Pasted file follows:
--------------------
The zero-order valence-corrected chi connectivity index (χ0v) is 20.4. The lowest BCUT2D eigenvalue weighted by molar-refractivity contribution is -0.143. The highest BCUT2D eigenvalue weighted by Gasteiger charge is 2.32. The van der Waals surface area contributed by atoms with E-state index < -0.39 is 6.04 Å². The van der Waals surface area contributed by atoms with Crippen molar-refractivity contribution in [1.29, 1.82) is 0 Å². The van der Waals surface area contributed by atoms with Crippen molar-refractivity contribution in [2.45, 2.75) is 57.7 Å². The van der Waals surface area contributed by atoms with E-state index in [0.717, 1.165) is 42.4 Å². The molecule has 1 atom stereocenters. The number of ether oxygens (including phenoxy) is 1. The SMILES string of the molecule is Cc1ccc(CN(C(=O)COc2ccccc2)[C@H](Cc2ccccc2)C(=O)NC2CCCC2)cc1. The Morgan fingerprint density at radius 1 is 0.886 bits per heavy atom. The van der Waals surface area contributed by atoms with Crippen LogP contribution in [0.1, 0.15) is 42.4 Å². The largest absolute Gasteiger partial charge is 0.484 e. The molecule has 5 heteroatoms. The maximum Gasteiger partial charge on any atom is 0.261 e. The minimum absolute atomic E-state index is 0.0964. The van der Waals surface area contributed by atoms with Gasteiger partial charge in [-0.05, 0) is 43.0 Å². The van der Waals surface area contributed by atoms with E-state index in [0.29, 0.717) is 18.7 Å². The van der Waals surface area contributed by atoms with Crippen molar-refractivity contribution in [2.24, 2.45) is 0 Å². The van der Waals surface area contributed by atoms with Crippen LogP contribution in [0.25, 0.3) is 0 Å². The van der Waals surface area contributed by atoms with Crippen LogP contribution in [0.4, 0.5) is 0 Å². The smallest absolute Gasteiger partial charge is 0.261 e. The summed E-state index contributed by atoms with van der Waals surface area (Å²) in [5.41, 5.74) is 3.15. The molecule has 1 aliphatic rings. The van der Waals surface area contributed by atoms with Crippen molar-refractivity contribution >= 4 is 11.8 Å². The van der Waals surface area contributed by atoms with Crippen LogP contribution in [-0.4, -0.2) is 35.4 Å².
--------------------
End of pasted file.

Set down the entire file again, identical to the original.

The zero-order valence-corrected chi connectivity index (χ0v) is 20.4. The lowest BCUT2D eigenvalue weighted by molar-refractivity contribution is -0.143. The highest BCUT2D eigenvalue weighted by Gasteiger charge is 2.32. The van der Waals surface area contributed by atoms with E-state index < -0.39 is 6.04 Å². The van der Waals surface area contributed by atoms with Crippen molar-refractivity contribution in [1.29, 1.82) is 0 Å². The van der Waals surface area contributed by atoms with Crippen molar-refractivity contribution in [2.45, 2.75) is 57.7 Å². The van der Waals surface area contributed by atoms with E-state index in [0.717, 1.165) is 42.4 Å². The molecule has 1 atom stereocenters. The number of ether oxygens (including phenoxy) is 1. The SMILES string of the molecule is Cc1ccc(CN(C(=O)COc2ccccc2)[C@H](Cc2ccccc2)C(=O)NC2CCCC2)cc1. The Morgan fingerprint density at radius 1 is 0.886 bits per heavy atom. The van der Waals surface area contributed by atoms with Crippen LogP contribution in [0.1, 0.15) is 42.4 Å². The largest absolute Gasteiger partial charge is 0.484 e. The molecule has 5 heteroatoms. The maximum Gasteiger partial charge on any atom is 0.261 e. The minimum absolute atomic E-state index is 0.0964. The van der Waals surface area contributed by atoms with Gasteiger partial charge in [-0.05, 0) is 43.0 Å². The van der Waals surface area contributed by atoms with E-state index in [0.29, 0.717) is 18.7 Å². The van der Waals surface area contributed by atoms with Crippen molar-refractivity contribution in [2.24, 2.45) is 0 Å². The van der Waals surface area contributed by atoms with Crippen LogP contribution in [0.25, 0.3) is 0 Å². The van der Waals surface area contributed by atoms with Crippen LogP contribution in [0.4, 0.5) is 0 Å². The smallest absolute Gasteiger partial charge is 0.261 e. The summed E-state index contributed by atoms with van der Waals surface area (Å²) in [5.41, 5.74) is 3.15. The molecule has 1 aliphatic rings. The van der Waals surface area contributed by atoms with Crippen molar-refractivity contribution >= 4 is 11.8 Å². The van der Waals surface area contributed by atoms with Crippen LogP contribution in [-0.4, -0.2) is 35.4 Å².